Aboard the Stargazer, Rios and Seven say their hellos before turning their attention to the mysterious spatial anomaly. They receive a message from inside the distortion, and Dr. Jurati figures out the reason they can’t understand it is because it’s in dozens of languages overlaid on top of one another — and whoever it is, they’re asking for help from Admiral Picard.

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And he’s going to give it. The message seems to indicate that whoever this advanced race is, they want to join the Federation. Admiral Picard heads back out into the stars to learn more about this mysterious anomaly.

He runs into Seven of Nine first, and they discuss her discomfort at being aboard the ship. The Stargazer is the first Starfleet ship to incorporate technology gained from the Romulan artifact — the Borg cube in the show’s first season. She thinks that others aren’t comfortable with her presence on board given her own Borg implants.

On the bridge, the admiral greets his friends and attempts to make contact with the aliens. It provokes an ominous response, as something comes through the anomaly — a Borg vessel.

As a fleet (including the Excelsior) arrives to back up the Stargazer, the crew debates what to do. Admiral Picard points out that their request for help might be genuine, while Seven counters that there’s no way they can trust the Borg and advocates for destroying the ship. Dr. Jurati remarks that as far as the Federation knows, the Borg were decimated, likely due to the neurolytic pathogen that the starship Voyager introduced to the Collective in that show’s series finale.

They’re interrupted by the Borg, who say that there is no more time — but it’s still unclear what their motivations are and why they are in a hurry. They state they want to send someone over to negotiate with Picard directly, a proposal Rios rejects. But the Borg aren’t exactly used to getting “no” for an answer.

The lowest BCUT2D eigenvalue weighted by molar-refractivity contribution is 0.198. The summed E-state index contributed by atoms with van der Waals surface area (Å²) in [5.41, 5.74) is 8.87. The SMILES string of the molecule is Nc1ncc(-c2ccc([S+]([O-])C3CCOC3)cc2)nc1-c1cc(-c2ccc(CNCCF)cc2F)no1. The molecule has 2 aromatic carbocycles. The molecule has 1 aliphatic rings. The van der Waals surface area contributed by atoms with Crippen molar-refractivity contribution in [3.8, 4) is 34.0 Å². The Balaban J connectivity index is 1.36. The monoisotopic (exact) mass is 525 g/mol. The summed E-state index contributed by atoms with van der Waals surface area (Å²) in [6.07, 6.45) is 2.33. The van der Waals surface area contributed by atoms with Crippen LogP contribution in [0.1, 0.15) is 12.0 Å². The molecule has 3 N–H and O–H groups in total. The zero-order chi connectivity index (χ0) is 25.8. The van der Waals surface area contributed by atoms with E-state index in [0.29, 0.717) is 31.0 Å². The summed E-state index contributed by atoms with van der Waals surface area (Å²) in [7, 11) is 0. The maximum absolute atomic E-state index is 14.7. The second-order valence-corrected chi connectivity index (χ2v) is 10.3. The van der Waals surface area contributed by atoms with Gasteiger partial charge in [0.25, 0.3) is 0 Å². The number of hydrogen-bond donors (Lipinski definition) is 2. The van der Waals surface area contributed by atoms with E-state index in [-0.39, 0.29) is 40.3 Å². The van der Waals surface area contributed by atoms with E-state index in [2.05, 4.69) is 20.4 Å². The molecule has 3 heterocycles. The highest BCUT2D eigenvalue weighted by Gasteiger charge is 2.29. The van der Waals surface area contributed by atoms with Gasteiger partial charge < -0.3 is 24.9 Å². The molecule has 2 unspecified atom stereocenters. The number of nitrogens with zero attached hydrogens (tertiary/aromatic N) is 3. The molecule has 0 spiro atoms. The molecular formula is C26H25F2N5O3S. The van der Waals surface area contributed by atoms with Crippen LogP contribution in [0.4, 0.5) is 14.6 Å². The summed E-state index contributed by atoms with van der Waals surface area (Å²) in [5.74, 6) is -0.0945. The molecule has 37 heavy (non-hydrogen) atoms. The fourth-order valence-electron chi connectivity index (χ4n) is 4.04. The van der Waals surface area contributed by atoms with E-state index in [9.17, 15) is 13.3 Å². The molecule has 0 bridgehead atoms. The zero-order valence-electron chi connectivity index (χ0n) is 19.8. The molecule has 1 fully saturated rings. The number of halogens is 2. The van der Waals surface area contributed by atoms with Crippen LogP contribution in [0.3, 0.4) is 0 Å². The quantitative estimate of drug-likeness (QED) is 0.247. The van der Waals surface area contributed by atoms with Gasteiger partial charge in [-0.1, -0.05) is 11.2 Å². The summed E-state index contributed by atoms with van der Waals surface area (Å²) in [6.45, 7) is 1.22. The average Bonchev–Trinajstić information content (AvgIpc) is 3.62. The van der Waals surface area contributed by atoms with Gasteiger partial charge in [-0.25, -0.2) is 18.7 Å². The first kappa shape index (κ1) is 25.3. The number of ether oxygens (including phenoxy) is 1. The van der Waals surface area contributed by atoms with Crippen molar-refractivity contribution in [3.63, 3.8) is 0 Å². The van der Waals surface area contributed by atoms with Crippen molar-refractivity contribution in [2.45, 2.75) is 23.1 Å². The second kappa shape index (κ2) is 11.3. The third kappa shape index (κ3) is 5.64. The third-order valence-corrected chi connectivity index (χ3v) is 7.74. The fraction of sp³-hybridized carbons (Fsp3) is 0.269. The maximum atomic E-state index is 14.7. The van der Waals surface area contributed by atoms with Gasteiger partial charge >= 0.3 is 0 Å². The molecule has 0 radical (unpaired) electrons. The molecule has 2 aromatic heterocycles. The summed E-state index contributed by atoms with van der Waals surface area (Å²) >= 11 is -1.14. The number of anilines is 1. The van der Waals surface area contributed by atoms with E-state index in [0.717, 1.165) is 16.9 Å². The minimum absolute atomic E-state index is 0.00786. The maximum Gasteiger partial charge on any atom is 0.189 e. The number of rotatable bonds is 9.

The Borg beam someone onto the Bridge — presumably the Borg Queen — even though the Stargazer’s shields are up. A figure materializes, with their face covered, dressed all in black. It’s not clear why their face isn’t visible (and it’s not how the Borg Queen usually appears). Only time will tell whether this is significant.

The situation is tense, but the Borg reiterates their wish for peace — but also for power. They begin interfacing with the ship’s systems, trying to take over the Stargazer, and Seven starts firing. The rest of the bridge crew follows suit, and while the Borg fires back, they’re just stunning people, not killing them. It’s not exactly characteristic of Borg tactics, but even so, it’s clear that the situation isn’t good. It turns out the Borg is using the Stargazer, and the ship's enhancements, to take over the entire fleet.

That’s when we see the scene from the beginning of the episode, with Admiral Picard activating the self-destruct sequence. As the last few seconds count down, the Borg Queen says to the admiral, as his mother did, “Look up.” The ship explodes, and it should all be over.

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Instead, we’re back in Labarre, France, at the Picard chateau. The admiral is wearing very different clothing, and there are aspects of the house he doesn’t recognize — a painting of himself, for example. Laris isn’t there — instead, it’s one of the Mars-style androids designed to build ships at Utopia Planitia, as we saw in the show’s first season.

Then, with one voice, Picard gets immediate answers and many, many more questions: Q appears to him. The omnipotent being who put humanity on trial, and made Picard fight for the species’ very existence, in the first (and last) episodes of Star Trek: The Next Generation is back, and he has some unwelcome news: “The trial never ends.” He’s going to make Picard confront the choices he made . . . and those he didn’t.